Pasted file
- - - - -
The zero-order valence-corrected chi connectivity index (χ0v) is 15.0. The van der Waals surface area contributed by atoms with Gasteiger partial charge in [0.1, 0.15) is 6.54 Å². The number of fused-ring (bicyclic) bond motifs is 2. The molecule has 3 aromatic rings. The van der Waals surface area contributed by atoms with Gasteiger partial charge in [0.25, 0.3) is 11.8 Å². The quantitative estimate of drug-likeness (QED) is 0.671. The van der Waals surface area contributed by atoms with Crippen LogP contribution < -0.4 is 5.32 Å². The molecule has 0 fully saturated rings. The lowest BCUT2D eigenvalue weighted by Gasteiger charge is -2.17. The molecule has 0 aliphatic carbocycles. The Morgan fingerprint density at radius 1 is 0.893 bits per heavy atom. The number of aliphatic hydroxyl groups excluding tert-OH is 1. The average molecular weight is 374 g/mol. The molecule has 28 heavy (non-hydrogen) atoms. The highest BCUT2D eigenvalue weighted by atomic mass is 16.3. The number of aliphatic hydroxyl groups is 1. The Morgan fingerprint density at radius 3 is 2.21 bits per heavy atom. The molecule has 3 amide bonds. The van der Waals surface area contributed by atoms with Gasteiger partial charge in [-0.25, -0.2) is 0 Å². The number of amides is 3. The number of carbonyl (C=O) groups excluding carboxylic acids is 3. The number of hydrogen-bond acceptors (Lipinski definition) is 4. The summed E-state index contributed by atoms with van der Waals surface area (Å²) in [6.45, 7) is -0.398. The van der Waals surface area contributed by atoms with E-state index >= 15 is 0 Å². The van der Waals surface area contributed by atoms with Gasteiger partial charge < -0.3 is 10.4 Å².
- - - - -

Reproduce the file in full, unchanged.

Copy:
The zero-order valence-corrected chi connectivity index (χ0v) is 15.0. The van der Waals surface area contributed by atoms with Gasteiger partial charge in [0.1, 0.15) is 6.54 Å². The number of fused-ring (bicyclic) bond motifs is 2. The molecule has 3 aromatic rings. The van der Waals surface area contributed by atoms with Gasteiger partial charge in [0.25, 0.3) is 11.8 Å². The quantitative estimate of drug-likeness (QED) is 0.671. The van der Waals surface area contributed by atoms with Crippen LogP contribution < -0.4 is 5.32 Å². The molecule has 0 fully saturated rings. The lowest BCUT2D eigenvalue weighted by Gasteiger charge is -2.17. The molecule has 0 aliphatic carbocycles. The Morgan fingerprint density at radius 1 is 0.893 bits per heavy atom. The number of aliphatic hydroxyl groups excluding tert-OH is 1. The average molecular weight is 374 g/mol. The molecule has 28 heavy (non-hydrogen) atoms. The highest BCUT2D eigenvalue weighted by atomic mass is 16.3. The number of aliphatic hydroxyl groups is 1. The Morgan fingerprint density at radius 3 is 2.21 bits per heavy atom. The molecule has 3 amide bonds. The van der Waals surface area contributed by atoms with Gasteiger partial charge in [-0.25, -0.2) is 0 Å². The number of amides is 3. The number of carbonyl (C=O) groups excluding carboxylic acids is 3. The number of hydrogen-bond acceptors (Lipinski definition) is 4. The summed E-state index contributed by atoms with van der Waals surface area (Å²) in [6.45, 7) is -0.398. The van der Waals surface area contributed by atoms with E-state index >= 15 is 0 Å². The van der Waals surface area contributed by atoms with Gasteiger partial charge < -0.3 is 10.4 Å².